Saying Goodbye

Discussion in 'End of life care' started by Son-In-Law., Oct 13, 2016.

  1. Babymare01

    Babymare01 Registered User

    Apr 22, 2015
    306
    My daughter lives in Australia and when she came home in summer we had this chat- to go or not to see her Nana. I said to my daughter I would support either way but was her choice. She choose not to go and many said she would regret it. Me? Im glad she didn't go. Her and her Nana were so so close. but what would going achieve? Her Nana would not have recognised her. She wouldn't have known she was there. I live everyday with the images of what her nana is now and I cry cause I cant see the lady she was. I would hate my daughter to be thousands of miles away and have those images in her head. I want my daughter to close her eyes and see the nana she loved and adored. I want my daughter to have wonderful memories. She didn't have to go to see her Nana to display her love- she has always loved her Nana and not going doesn't change that.
    Its such a tough decision but 1 only your daughter can make. I really hope you and your wife can talk this through and make it up - This evil illness affects us in so many ways and we have to hold on to each other to stop it destroying us as well as the person with the illness. Thinking of you all x
     
  2. DMac

    DMac Registered User

    Jul 18, 2015
    535
    Female
    Surrey, UK
    So true.
     
  3. love.dad.but..

    love.dad.but.. Registered User

    Jan 16, 2014
    4,417
    Kent
    My two sisters both live some distance away and probably visit every 4 months or so...I visit every other day and even if I lived a distance away would still visit often however we each make our decision for our circumstancesof and how we feel so I respect that. However I remember reading something a few years ago which really touched me....When I can no longer remember you please do not forget me...
    Dad doesn't know me as a daughter now he was never a tactile sort of person but a good kind dad and yesterday completely out of the blue he greeted me with a lovely smile and a really strong bear hug pushing his face against mine...those are the moments that make the other much more difficult grumpy or non communicative visits so worth it....enjoying the brief good moments and not getting upset a bout the many bad days.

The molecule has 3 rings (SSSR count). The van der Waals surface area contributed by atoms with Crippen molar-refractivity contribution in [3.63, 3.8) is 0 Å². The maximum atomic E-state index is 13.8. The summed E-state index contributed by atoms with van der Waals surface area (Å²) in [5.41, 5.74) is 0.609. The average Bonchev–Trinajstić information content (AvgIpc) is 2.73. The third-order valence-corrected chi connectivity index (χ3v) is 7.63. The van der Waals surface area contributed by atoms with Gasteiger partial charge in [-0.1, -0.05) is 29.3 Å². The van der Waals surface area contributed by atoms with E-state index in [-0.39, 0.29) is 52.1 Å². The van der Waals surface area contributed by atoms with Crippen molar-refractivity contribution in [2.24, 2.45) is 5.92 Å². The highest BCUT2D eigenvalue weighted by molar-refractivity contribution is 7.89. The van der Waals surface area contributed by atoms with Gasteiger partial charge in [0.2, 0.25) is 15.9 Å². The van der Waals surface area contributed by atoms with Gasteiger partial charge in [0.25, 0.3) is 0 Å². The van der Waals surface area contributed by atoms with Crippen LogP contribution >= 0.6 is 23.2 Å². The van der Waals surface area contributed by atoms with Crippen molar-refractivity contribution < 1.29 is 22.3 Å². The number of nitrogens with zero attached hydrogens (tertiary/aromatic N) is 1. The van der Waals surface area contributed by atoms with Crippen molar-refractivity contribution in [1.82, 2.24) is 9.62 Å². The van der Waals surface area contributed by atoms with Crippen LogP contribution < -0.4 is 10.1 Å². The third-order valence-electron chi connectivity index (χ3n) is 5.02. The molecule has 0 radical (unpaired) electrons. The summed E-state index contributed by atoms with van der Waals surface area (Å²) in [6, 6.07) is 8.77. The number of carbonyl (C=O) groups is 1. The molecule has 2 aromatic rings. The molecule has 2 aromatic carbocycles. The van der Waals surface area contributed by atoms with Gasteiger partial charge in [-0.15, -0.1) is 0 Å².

4. Sunbell

    Sunbell Registered User

    Jul 29, 2010
    712
    Yorkshire, England
    So very true Kassy, I was just the same 'when I cannot remember you, never forget me' x
     
  5. Red66

    Red66 Registered User

    Feb 29, 2016
    363
    I think it should be down to your daughter and no one else. If the situation is explained as is and she is fully aware of how her Grandad appears then she should make decision. I personally wouldn't want to be blamed by her or your wife for not seeming him. However if she decides not to see him then your wife needs to respect that. You have had bad experiences with death and people around you growing up but sadly that is a part of life. My Dad died I'm August and he was just over 5 stone, he was only sectioned in November so I completely understand going downhill fast. Let her decide whether she wants to say goodbye or not. It's not for you to decide is it really? I want to protect my children so I do get it. Good luck
     
  6. BIWO

    BIWO Registered User

    Sep 1, 2016
    79
    Bedfordshire
    This takes me back thirty years + when my Nan was at EOL and I was a young woman of 19 at the time. I saw my Nan at the the near end and TBH wished I had not done so as those images remained in my mind (even now). (In those day's they did not use drugs to suppress 'death rattle' I was not supposed to have been there and was there just by co-incidence. My Mum said at the time, that she wished that I had not witnessed it. I would prefer my children to remember my Mum as she was. Of course they can choose, but they struggle to deal with the NH, so I can't see them being keen on a final visit and would totally respect their wishes.
     
  7. Red66

    Red66 Registered User

    Feb 29, 2016
    363
    Everybody is different at end of life but my dad did not require any meds, he did not have a death rattle or have anything that required any help. He passed very peacefully. Watching a loved one die isn't going to be nice but in a weird way I can say I am no longer scared of my own death.
     
  8. 2jays

    2jays Registered User

    Jun 4, 2010
    11,598
    West Midlands
    Just wondering if all is as OK as it can be son-in-law

    Thinking of you and your family xx


    Sent from my iPhone using Talking Point
     

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